They were told they were a joke, that they weren't strong enough, that they didn't know enough about the game.
Now Ottawa's Capital Rebels are on a mission to prove women do indeed have a place in the rough and tumble world of tackle football.
"There are people who have doubts about our project, but doubts have never stopped me before, and I won't let them now," said Katrina Paiement, the team's founder and co-coach, who's also a player.
At 24, Paiement is also the youngest member of the squad so far. They've held tryouts and hope to attract more players before exhibition games begin in May.
"It's a chance to get away from family, children and work, and just let off steam. To have fun and do what we've always been told not to do," Paiement said. "It's time to take our place and play the sport we want to play."
Another player, Sonia Rodi, 45, is a former rugby player who's coached youth football for five years.
"We start contact slowly and then we'll get more aggressive. We want to show them that it doesn't hurt," said Rodi, whose job will be to teach her teammates how to tackle and avoid injury.
Obviously, there will be bruises. - Katrina Paiement, player, co-coach and founder
"As bad as it sounds, you hit people and it just feels good," said Paiement. "But we're doing it safely." The entire team will attend a concussion seminar, she said.
"Obviously, there will be bruises," said Paiement, who is nursing a few of her own from a recent tryout session. Specialized women's gear with cups and extra padding to protect the chest does exist, but some female players just wear men's shoulder pads.
Crystal Parsons, 42, caught the football bug following the Ottawa Redblacks. Last summer, the CFL team invited fans to a women's training camp to learn more about the game. Parsons participated, and "something about it got under my skin."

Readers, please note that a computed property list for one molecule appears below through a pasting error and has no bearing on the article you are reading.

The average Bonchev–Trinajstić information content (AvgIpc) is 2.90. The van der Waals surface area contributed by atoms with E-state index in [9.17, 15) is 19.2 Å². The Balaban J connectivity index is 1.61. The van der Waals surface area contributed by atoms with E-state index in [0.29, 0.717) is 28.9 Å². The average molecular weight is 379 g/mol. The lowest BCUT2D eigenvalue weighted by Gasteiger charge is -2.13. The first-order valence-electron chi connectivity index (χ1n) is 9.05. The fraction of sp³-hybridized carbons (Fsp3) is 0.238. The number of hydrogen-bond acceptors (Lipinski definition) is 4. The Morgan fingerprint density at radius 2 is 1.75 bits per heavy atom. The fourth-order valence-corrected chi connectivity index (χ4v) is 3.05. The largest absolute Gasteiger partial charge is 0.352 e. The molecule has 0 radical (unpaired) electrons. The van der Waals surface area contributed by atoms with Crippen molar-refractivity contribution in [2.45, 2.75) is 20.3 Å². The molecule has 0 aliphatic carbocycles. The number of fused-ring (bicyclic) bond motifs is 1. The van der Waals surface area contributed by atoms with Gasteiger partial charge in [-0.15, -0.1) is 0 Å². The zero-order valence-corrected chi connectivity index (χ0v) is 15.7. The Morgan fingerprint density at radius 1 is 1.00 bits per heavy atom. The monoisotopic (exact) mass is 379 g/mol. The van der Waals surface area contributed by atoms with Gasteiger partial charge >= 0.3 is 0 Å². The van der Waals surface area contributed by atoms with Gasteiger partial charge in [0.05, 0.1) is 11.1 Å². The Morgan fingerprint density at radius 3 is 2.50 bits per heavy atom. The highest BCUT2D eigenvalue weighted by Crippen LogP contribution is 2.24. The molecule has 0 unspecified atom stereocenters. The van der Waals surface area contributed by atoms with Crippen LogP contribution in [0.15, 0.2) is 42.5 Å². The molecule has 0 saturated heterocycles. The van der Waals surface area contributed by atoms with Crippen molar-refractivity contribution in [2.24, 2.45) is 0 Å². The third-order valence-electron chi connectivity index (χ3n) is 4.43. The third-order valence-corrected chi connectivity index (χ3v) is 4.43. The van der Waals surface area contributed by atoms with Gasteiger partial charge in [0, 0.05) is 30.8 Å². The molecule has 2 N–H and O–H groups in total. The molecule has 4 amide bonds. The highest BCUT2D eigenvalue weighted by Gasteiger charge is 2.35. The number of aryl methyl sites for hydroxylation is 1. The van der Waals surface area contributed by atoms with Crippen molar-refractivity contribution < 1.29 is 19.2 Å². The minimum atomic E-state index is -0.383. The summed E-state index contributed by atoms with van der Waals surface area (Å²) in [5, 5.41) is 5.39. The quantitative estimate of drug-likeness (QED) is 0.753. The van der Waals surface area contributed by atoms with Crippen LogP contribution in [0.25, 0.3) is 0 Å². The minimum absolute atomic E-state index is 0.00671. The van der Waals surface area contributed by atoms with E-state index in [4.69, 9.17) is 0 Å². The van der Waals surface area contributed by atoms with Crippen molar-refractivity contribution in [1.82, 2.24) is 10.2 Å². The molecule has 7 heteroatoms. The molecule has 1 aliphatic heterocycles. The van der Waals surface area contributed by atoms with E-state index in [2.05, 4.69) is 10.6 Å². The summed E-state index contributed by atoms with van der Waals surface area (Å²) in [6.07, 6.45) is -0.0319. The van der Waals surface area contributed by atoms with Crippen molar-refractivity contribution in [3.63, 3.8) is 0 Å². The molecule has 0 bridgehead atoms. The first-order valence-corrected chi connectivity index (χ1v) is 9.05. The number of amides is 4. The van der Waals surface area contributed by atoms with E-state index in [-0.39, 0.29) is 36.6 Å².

She was the first to sign up to play with the Rebels.
"Tackling makes me feel alive. At my age, I'm near premenopause and you feel like you want to hit things," Parsons said. "I've fallen in love with contact football."
It marks a big change from her high school years, when Parsons considered herself "the artsy kid." But "sometimes in life you gotta get off the sidelines and get in the game," she said.
The Rebels will have up to two training sessions per week, and hope to play exhibition games starting in May against another women's contact football team, the Montreal Blitz.
"Anyone who's willing to learn is accepted on our team, because we know we're in the early stages," said Paiement, who is looking for more women to join up. Positions will be assigned at the end of March.
Her dream is to play in a league of six to eight teams from around Montreal and eastern Ontario.
"They have a Western Women's Canadian [Football] League with eight teams. The Maritimes also have [a league]. In the United States, the Women's Football Alliance has 59 teams and over 2,000 players, so I wonder why in Ontario and in Quebec, we have nothing?"
She knows her goal is ambitious, but Paiement said she's determined to prove that football is for everyone.